Justin Fields is Re-Writing the Record Books as a Rusher (But Don't Overlook His Growth as a Passer!)

Social Navigation

Justin Fields is Re-Writing the Record Books as a Rusher (But Don’t Overlook His Growth as a Passer!)

Chicago Bears

Justin Fields is changing how we view quarterback development with every snap.

Part of it has to do with the Chicago Bears quarterback re-writing the record books with what he is doing as a rusher:

Fields’ running prowess as a QB is virtually unmatched.

The only quarterback in the Super Bowl era with multiple rushing scores of 60+ yards in the same season? Justin Fields, via the NFL’s official research department. Sticking in the Super Bowl era, Fields is the first QB in franchise history to rush for a TD in four straight games. Who has more carries in which he has reached a top speed exceeding 20 MPH than Justin Fields this year? Nobody, per NFL’s Next Gen Stats. Rushing for 50+ yards and a touchdown in four consecutive games? Only Fields, Kyler Murray, and Lamar Jackson have done that, according to NFL research. What about five consecutive games with at least 60+ rushing yards? Research from the league shows only QBs to have done that are Fields, Jackson, and Mike Vick.

This is elite company that Fields finds himself hanging in and we shouldn’t be taking it for granted.

Come on, now. You’ve never seen a stat line like this:

Seeing Fields break records is fun. But because he is doing it on the ground, it has become easy for some to brush Fields off as just a runner. This simply isn’t true.

Here’s hoping you didn’t bury a second-year quarterback after a handful of games in a new system. Because after a slow start, Fields has shown he has a grasp for this offense with how he is performing within the system. So be sure to send this to your friends complaining about Fields’ lack of development as a thrower:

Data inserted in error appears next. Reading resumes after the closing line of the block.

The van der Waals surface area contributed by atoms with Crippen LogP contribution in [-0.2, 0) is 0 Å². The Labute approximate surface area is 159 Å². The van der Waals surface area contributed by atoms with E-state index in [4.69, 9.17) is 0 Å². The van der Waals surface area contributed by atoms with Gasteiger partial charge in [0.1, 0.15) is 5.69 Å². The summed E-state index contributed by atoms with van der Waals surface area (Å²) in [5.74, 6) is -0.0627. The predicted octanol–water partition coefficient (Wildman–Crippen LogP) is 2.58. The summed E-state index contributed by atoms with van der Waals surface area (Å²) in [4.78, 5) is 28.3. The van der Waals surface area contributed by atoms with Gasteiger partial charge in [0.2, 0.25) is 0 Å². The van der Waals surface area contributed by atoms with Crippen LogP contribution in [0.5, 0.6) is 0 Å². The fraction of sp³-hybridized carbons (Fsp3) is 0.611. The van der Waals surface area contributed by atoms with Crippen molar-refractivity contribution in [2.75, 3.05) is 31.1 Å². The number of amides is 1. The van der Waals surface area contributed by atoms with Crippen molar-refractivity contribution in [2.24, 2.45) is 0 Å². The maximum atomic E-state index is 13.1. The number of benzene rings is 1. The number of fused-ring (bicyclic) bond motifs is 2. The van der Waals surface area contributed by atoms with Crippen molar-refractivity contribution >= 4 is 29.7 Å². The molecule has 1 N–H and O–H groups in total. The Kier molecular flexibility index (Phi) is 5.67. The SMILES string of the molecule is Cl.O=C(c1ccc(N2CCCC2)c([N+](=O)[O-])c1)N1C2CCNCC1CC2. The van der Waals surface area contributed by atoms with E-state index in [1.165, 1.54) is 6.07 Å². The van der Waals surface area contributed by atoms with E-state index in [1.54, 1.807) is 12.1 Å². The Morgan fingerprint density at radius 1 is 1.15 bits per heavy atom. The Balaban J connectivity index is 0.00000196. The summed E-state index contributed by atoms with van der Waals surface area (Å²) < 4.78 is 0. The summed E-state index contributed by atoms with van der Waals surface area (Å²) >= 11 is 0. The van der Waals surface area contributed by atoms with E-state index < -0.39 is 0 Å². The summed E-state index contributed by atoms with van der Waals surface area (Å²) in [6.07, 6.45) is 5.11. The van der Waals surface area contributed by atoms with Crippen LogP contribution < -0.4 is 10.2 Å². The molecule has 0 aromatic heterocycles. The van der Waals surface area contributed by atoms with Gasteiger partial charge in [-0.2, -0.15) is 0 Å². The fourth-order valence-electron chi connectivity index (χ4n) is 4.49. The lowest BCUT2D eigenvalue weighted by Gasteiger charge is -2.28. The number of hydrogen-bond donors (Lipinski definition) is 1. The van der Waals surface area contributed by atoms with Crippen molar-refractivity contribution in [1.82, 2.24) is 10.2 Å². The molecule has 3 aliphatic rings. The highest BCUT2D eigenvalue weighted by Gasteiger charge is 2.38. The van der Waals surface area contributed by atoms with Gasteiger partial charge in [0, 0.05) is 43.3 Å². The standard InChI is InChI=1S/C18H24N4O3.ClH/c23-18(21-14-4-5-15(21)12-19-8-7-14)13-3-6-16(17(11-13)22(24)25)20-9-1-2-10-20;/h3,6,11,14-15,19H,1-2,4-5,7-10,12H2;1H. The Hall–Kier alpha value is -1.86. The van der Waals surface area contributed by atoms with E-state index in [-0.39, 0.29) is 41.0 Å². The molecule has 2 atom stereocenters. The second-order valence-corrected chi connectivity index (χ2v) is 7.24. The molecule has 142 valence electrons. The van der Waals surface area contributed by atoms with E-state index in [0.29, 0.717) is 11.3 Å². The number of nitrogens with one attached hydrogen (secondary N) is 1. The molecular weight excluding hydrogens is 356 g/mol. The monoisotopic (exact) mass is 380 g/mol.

Fields isn’t a finished product. But he is a QB on the rise.

From a pure passing perspective, Fields is doing now what he hadn’t been doing earlier in his career.

It begins with Fields taking what is given to him when he throws it. Don’t force it. Live to play another down. It is a small part of the quarterback development process, but it isn’t inconsequential. Additionally, Fields is also limiting his turnovers (save for yesterday’s awful pick-six). The turnovers aren’t coming as often as they once were. Some of it is better fortune (there have been some passes that should’ve been interceptions), but a chunk of it is due to better decision-making on Fields’ part. His accuracy rates are up in recent weeks when you compare to where he was earlier in the season. And we can say the same about his passer rating. So what if the passing numbers aren’t showing up in a traditional manner? You can’t ignore the signs of progress just because the numbers don’t fit what you think acceptable passing numbers should look like.

Don’t get me wrong. I want to see Fields light up scoreboards and throw for 300+ yards per game. But we should probably give up that ghost chase now. Let’s face it. These Bears simply aren’t built for it. They don’t have the types of pass catchers we would want running those routes. And the pass protection doesn’t consistently hold up long enough for Fields to scan the field and go into launch mode. So let’s not be bothered by this or upset about the Bears not doing something they aren’t built to do (or sustain). Instead, can we focus on Fields making legitimate growth as a passer? The record-breaking rushing feats are fun to watch. But strides are being made as a passer. Growth is happening for Fields as a true dual-threat quarterback. Let’s celebrate it.

Author: Luis Medina

Luis Medina is a Writer at Bleacher Nation, and you can find him on Twitter at@lcm1986.